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Cambrian crustacean’s unusual vision system described

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There’s an article in Nature (479, 270 (17 November 2011) on that Cambrian crustacean with the rather unusual eyes: “Ancient creature’s surprising sight”:

The fossilized compound eyes of a crustacean that lived around half a billion years ago reveal a surprisingly sophisticated visual system that was probably able to detect motion and gauge distance in many directions.

Resembling a tiny mace, the eye consists of four distinct areas atop a stalk measuring at most 0.5 millimetres in length. The four overlapping zones scanned mainly forwards, backwards, to the outer sides and inner sides, respectively.

Probably served the same purpose as movable scanning lights.

See also: Cambrian explosion: See Darwinist. See hat. See Darwinist wave hands. See rabbit

Multi-stage life cycles date back to the Cambrian?

Of related note:
Complex Arthropod Eyes Found in Early Cambrian - June 2011 Excerpt: Complex eyes with modern optics from an unknown arthropod, more complex than trilobite eyes, have been discovered in early Cambrian strata from southern Australia.,,, Here we report exceptionally preserved fossil eyes from the Early Cambrian (~515 million years ago) Emu Bay Shale of South Australia, revealing that some of the earliest arthropods possessed highly advanced compound eyes, each with over 3,000 large ommatidial lenses and a specialized ‘bright zone’. These are the oldest non-biomineralized eyes known in such detail, with preservation quality exceeding that found in the Burgess Shale and Chengjiang deposits. Non-biomineralized eyes of similar complexity are otherwise unknown until about 85 million years later. The arrangement and size of the lenses indicate that these eyes belonged to an active predator that was capable of seeing in low light. The eyes are more complex than those known from contemporaneous trilobites and are as advanced as those of many living forms. They provide further evidence that the Cambrian explosion involved rapid innovation in fine-scale anatomy as well as gross morphology, http://crev.info/content/110629-complex_arthropod_eyes_found_in_early_cambrian Modern optics in the eyes of an Early Cambrian arthropod - June 2011 Excerpt: 'the Emu Bay Shale, which provides exquisite preservation of Early Cambrian animals, has now supplied us with the earliest example of an non-trilobite arthropod eye. Of the seven specimens recovered to date, three are spectacular for the detail revealed and stunning because they document eyes that "are as advanced as those of many living forms" http://www.arn.org/blogs/index.php/literature/2011/07/01/modern_optics_in_the_eyes_of_an_early_ca Evolution vs. The Trilobite Eye - Prof. Andy McIntosh - video http://www.metacafe.com/watch/4032589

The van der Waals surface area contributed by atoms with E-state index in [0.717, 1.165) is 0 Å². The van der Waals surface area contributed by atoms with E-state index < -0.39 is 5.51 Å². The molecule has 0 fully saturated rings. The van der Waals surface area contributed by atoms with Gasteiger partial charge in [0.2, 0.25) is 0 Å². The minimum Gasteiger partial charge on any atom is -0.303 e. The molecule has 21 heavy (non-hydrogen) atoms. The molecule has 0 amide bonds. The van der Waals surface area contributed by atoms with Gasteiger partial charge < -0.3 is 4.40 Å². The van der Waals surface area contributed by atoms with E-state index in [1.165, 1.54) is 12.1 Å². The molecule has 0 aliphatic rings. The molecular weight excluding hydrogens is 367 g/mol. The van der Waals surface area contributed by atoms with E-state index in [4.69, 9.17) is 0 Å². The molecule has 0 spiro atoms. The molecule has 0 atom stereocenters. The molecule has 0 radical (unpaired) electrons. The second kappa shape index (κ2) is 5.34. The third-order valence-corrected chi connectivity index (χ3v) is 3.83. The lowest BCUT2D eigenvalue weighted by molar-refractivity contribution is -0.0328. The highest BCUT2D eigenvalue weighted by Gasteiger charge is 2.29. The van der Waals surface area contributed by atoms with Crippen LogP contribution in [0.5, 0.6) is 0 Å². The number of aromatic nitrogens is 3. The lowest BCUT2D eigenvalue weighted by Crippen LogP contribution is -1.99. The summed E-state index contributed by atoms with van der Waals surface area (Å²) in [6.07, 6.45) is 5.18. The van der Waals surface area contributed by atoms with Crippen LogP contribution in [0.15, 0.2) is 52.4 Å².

Physicist Riccardo Levi-Setti observes:
“In fact, this doublet is a device so typically associated with human invention that its discovery comes as something of a shock. The realization that trilobites developed and used such devices half a billion years ago makes the shock even greater. And a final discovery - that the refracting interface between the two elements in a trilobite’s eyes was designed in accordance with optical constructions worked out by Descartes and Huygens in the mid-seventeenth century - borders on sheer science fiction” [Lev93p57]. Thinnest ever camera sees like a trilobite - December 2010 Excerpt: An unusual arthropod eye design that maximizes image resolution has inspired the design of the thinnest stills and video camera yet made. http://www.newscientist.com/article/dn19895-thinnest-ever-camera-sees-like-a-trilobite.html?DCMP=OTC-rss&nsref=online-news

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